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Bug#727708: init system thoughts

Thanks for this write-up, Colin.  This was very interesting to me,
particularly in the concrete examples of where you've felt like systemd
has stepped into areas that will pose integration problems for us.  This
is something that I've seen referred to in the abstract frequently, but
without a lot of specifics that made sense to me.  Both of those examples
make sense to me.

Just a couple of specific comments....

Colin Watson <cjwatson@debian.org> writes:

> (Now, I've been working with Upstart's model for years, and it's now a
> pretty fundamental way of how I think of system operation; so if people
> who are new to *both* models rather than partisans of one side or the
> other consistently tell me that the systemd model is easier to grasp,
> then I'll listen.)

I am new to both models.  I'm not very fond of the upstart model.

Lennart had a comment on this point that I thought phrased the problem in
an interesting way: both systemd and upstart deal with the same data, but
with systemd, the full dependency tree is precalculated and exists as
state within the init system.  With upstart, behavior is dynamic and to
some degree emergent: you know who is listening to what signals, but you
can arbitrarily introduce signals, and you're dealing with a message bus
rather than a dependency tree, so you're reacting to things as they happen
on the bus.  In systemd, you can dump everything that can possibly happen
and work through the state transitions by hand if needed, with the
possible exception of unexpected device events (which are horribly
important in some cases -- don't get me wrong -- but which are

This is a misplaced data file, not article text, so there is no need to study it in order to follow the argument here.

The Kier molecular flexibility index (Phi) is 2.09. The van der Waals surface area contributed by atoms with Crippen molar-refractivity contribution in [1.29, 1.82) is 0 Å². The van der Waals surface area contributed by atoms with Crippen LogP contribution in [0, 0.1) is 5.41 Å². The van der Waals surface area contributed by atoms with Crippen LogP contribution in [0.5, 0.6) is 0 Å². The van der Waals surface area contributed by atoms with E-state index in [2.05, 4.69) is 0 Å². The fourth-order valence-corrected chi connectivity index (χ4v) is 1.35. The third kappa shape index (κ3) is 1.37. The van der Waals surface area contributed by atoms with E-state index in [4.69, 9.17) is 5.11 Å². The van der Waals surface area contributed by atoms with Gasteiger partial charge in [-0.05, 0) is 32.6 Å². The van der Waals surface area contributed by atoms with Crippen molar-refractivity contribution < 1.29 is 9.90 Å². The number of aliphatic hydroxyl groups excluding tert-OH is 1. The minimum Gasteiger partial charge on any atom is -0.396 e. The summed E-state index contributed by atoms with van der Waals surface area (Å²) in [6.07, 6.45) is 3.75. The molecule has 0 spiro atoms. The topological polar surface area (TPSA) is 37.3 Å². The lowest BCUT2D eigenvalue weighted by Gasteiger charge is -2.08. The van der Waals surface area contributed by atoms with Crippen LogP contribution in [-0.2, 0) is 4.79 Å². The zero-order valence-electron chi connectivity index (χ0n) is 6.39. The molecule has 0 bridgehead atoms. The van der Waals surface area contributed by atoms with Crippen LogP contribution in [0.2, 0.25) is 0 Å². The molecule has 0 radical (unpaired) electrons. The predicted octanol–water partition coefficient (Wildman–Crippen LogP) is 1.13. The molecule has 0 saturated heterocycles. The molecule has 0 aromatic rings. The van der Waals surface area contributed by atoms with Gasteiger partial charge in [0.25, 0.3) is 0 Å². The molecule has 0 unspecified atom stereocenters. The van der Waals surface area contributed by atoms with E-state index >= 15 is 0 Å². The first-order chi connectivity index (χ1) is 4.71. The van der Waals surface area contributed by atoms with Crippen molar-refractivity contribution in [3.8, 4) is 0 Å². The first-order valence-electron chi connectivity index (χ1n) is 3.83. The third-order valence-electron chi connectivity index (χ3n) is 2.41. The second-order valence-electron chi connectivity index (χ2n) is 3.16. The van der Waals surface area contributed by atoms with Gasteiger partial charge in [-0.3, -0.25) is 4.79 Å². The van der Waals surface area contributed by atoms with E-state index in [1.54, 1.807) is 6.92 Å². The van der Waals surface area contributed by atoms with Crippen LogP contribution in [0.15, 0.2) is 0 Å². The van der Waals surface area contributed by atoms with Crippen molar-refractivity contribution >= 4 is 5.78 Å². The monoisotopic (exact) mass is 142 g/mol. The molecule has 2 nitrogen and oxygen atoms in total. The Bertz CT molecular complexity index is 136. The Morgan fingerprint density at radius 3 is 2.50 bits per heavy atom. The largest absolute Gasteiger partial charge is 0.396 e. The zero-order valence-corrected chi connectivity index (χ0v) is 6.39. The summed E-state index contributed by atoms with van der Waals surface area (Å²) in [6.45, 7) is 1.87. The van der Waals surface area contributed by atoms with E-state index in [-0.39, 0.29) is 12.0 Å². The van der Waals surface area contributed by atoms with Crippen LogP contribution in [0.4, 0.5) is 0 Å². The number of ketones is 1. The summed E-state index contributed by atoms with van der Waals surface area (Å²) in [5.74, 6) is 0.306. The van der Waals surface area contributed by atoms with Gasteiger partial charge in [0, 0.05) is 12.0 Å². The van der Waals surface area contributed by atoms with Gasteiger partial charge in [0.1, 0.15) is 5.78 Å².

uninteresting in a lot of common debugging scenarios).  I think it's
somewhat harder to do that with upstart, where events are generated more

Basically, the way I'd put it is that I think the upstart event model is
the sort of elegant, minimal model that someone who has thought really
hard about the space comes up with, but which is hard to understand for
people who have *not* thought really hard about the space.  It's elegant
and clever; for me personally, I find it *too* clever.  I understand what
it's trying to do, and it has a certain grace, but I find a dependency
graph more robust and predictable, and even the levels of dependencies
make sense to me given packaging background and familiarity with the
Depends vs. Recommends scenarios.  I can build a relatively complete
mental map more easily than I can with the message bus approach.

I should probably note here that I'm a notorious skeptic about message
buses in general.  People I work with have probably gotten rather tired of
me going on about my feeling that message bus integrations are overly
complex to reason about, hard to guarantee correctness of, and are
overused in system design.  :)

> There is of course also the non-Linux porting issue, which Ian, Russ,
> and Steve have discussed at more length elsewhere, and I won't repeat it
> at length.  I will just add in response to Russ that there is a great
> difference between one project whose lead maintainer has explicitly said
> that he will reject patches for porting to non-Linux architectures
> because they fundamentally do not make sense with its architecture, and
> another project one of whose developers has been working on such a port
> with some degree of success so far.

This is a very valid point, and you're right, I probably understated that
in my writeup.  One of the things that I may turn out to be wrong about
(and would be happy to be wrong about, for the record) is the likelihood
of completing a working port of upstart to Hurd and kFreeBSD.  As I
mentioned but probably not explicitly enough, the existence of those ports
would, for me, turn the whole second part of my analysis into a dead heat
between systemd and upstart as opposed to a general advantage for upstart
in terms of ecosystem integration.

Russ Allbery (rra@debian.org)               <http://www.eyrie.org/~eagle/>

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